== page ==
Which brings us back to risk v threat.
If you walk down a deserted dark alley, you may be aware that there is a risk that someone will pop out of the darkness and cause you harm. But at that point there is nothing to indicate that that is anything beyond natural caution.
If there is someone walking along the alley in the opposite direction, does his present automatically lift the situation from risk to threat? No, even if he is dressed in a way that makes you uncomfortable.
If you step to one side and he steps to the same side, the risk increases but it is still not a threat.
There may, or may not, come a time when a threat arises. But that will depend not on your state of mind but on circumstances over which you have no control. You can mitigate the risk – you can avoid the alley, you can cross to the other side, for example. You might even say a cheery ″good evening.″
But, unless and until the other person, if indeed there is another person, moves in such a way or says something relevant that indicates to you that some adverse activity is imminent, it never moves from ″risk″ to ″threat.″
If it does move to ″threat″, then the responses to a threat are entirely different to responses to risk.
That’s the challenge that we face in relation to both financial and economic crime. The correct approach is to identify and manage risk, to take the appropriate action before risk becomes threat.
From a macro, one might say a political, perspective, we have to understand that belligerence is not necessarily a threat. Jingoistic statements by national leaders are not, generally, a precursor to military or economic actions.
But sometimes they are.
Sometimes a threat is delivered with no intention of immediate harm: in such circumstances even though harm is not imminent, it has nevertheless risen from risk to threat.
In e.g. money laundering terms, the threat arises when the transaction is arranged; once it has been executed, it is no longer a threat because threats can exist only in relation to a future action.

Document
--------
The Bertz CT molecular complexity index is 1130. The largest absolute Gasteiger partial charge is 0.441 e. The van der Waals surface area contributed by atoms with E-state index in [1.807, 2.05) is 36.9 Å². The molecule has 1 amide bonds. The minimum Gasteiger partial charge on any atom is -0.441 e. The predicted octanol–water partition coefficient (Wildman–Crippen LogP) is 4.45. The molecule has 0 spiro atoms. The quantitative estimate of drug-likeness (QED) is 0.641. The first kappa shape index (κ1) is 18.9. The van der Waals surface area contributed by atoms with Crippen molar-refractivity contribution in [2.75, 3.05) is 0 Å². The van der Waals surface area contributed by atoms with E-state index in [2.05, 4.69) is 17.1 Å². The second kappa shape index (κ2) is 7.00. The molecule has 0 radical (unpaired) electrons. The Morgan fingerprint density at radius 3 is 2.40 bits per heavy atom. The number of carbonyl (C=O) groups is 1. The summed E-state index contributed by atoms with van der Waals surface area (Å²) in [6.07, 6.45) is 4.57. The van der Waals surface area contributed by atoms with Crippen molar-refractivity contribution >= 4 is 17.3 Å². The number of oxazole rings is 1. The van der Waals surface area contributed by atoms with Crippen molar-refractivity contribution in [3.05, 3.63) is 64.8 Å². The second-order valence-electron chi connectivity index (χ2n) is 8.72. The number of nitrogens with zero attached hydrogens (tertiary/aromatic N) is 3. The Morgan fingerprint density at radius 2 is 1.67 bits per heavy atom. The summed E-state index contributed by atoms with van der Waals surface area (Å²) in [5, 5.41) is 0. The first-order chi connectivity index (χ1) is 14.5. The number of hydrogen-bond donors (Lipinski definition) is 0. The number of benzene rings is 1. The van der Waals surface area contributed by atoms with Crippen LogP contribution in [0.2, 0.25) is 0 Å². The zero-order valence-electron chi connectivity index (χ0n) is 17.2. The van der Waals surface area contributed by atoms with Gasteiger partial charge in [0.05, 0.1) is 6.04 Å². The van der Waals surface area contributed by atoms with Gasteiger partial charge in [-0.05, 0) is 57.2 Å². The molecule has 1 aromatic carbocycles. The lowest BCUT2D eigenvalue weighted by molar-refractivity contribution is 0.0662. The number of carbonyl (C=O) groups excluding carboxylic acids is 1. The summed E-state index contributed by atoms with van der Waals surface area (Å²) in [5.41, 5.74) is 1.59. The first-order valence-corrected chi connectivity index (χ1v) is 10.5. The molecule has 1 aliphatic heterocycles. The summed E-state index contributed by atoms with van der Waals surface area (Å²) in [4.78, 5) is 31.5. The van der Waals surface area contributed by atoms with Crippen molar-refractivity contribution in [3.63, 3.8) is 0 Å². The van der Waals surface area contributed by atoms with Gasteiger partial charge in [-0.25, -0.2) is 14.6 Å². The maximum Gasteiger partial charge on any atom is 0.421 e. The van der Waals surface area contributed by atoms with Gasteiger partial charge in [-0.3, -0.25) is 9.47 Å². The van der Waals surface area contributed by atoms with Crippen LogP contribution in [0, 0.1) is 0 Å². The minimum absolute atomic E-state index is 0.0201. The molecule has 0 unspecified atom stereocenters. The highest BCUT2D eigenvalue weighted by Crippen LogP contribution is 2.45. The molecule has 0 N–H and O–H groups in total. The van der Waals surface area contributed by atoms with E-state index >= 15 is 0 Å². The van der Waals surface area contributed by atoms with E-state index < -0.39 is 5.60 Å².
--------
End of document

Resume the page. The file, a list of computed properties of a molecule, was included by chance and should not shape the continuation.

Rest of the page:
However, it generates a further set of risks such as the risk of criminal or regulatory investigation sets up the circumstances where a risk can mutate into a threat.
So, as you can see, to use the correct phraseology is not a matter of being pedantic: it clearly demonstrates where, in a particular process, you are.
Does major, organised, economic crime pose a systemic risk to society and to economies? Yes, it undoubtedly does. This includes organised drugs, weapons and people trafficking, for example.
Does it reach the level of ″threat″? That is far less certain and there is no simple answer. Can such crime destabilise a country, either in terms of society or economically? Sometimes, yes it can. One only has to look at Mexico as the latest country to find itself in the grip of organised criminals.
Has Afghanistan moved from risk to threat or is it only certain persons within The Taliban and its associated terrorist groups that should be considered a threat? Should any of them?
The message I want to leave you with is this: if we keep inflating language so that everything sounds the most serious it can be all of the time, are we failing to recognise that there is a scale of conduct much of which is nowhere near the level that any ordinary person with a reasonable command of English would consider a threat?